Album review

The Cooper Temple Clause :
Kick Up The Fire, And Let
The Flames Break Loose

Morning Records

The Cooper Temple Clause : Kick Up The Fire, And Let The Flames Break LooseI think we have a winner! Kick Up The Fire, And Let The Flames Break Loose is quite simply the best album I've heard in a long, long while.
    The band's 2002 debut, See This Through And Leave, was of exceptional quality and got my vote as album of that year. Kick Up The Fire, And Let The Flames Break Loose takes everything forward like a band on the move should. The creative muse has not just been present, he/she/it has been hanging out with the band, sharing the JDs and coming up with some sublime music. In short, this band is on fire.

Alright, enough of the superlatives. It's clear that The Cooper Temple Clause have exorcised the need for intense full-on guitar mangling and re-grouped in an altogether more considered and, dare I say it, sensitive camp.
    The aggressive psyche-rock is still there with Promises, Promises exploding into life with its staccato machine-gun riffing, and the masterly A.I.M. delivering an aural work-over to break the peace in any neighbourhood.
    Album opener, The Same Mistakes, on the other hand, offers a feeling of palpable desperation, while the beautiful and haunting harmonies of Into My Arms finally break down into a disquieting mechanical maelstrom, empathising with the torment of recent loss.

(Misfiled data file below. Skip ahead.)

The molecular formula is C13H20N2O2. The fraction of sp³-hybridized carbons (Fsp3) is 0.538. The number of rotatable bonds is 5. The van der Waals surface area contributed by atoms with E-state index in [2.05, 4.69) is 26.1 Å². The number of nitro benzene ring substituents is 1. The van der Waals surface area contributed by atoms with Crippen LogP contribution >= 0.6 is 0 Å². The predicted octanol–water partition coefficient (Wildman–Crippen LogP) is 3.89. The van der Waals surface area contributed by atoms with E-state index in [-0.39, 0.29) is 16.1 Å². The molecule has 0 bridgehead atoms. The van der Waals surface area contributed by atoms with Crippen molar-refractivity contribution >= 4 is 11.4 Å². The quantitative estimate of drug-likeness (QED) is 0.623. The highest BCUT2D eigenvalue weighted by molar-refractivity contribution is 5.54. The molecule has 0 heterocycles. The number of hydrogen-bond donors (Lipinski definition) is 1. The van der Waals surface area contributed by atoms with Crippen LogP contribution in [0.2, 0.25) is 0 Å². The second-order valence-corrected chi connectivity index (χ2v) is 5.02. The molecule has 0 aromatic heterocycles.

Blind Pilots steps forward as a heart-felt indie-rocker where the wheels have finally come off a relationship that had been careering out of control.

It's not all misery; some of it is strange too. New Toys strays onto a patch like Radiohead's Kid A electronica and comes out with a twisted smile on its face. Talking To A Brick Wall meanders through John Barry themeology before exploding into a space-rock epic, while Music Box revels in a disturbed grindcore suffused with electro-beats that fade into a scary atmosphere of clockwork Victoriana.
    Talking of scary, the short but not at all sweet In Your Prime is the musical and lyrical equivalent of an establishing sequence for stark forensic psychologist drama, Cracker. The intensity wraps itself around you like a straight jacket and delivers you directly into the clutches of the final epic Written Apology. This is a ten minute descent into a delightful, demented Aphex Twin playground of mutated electronics. And there it ends.

This level of inventiveness and emotional turmoil could only come from deep within. That both elements are so well met within the words and music is testament to a band working as one.
    I wondered how The Cooper Temple Clause would deal with the follow up to their debut. Now that I know, it only makes me nervous that something this good also has to be followed up at some point.

:: Tom Alford

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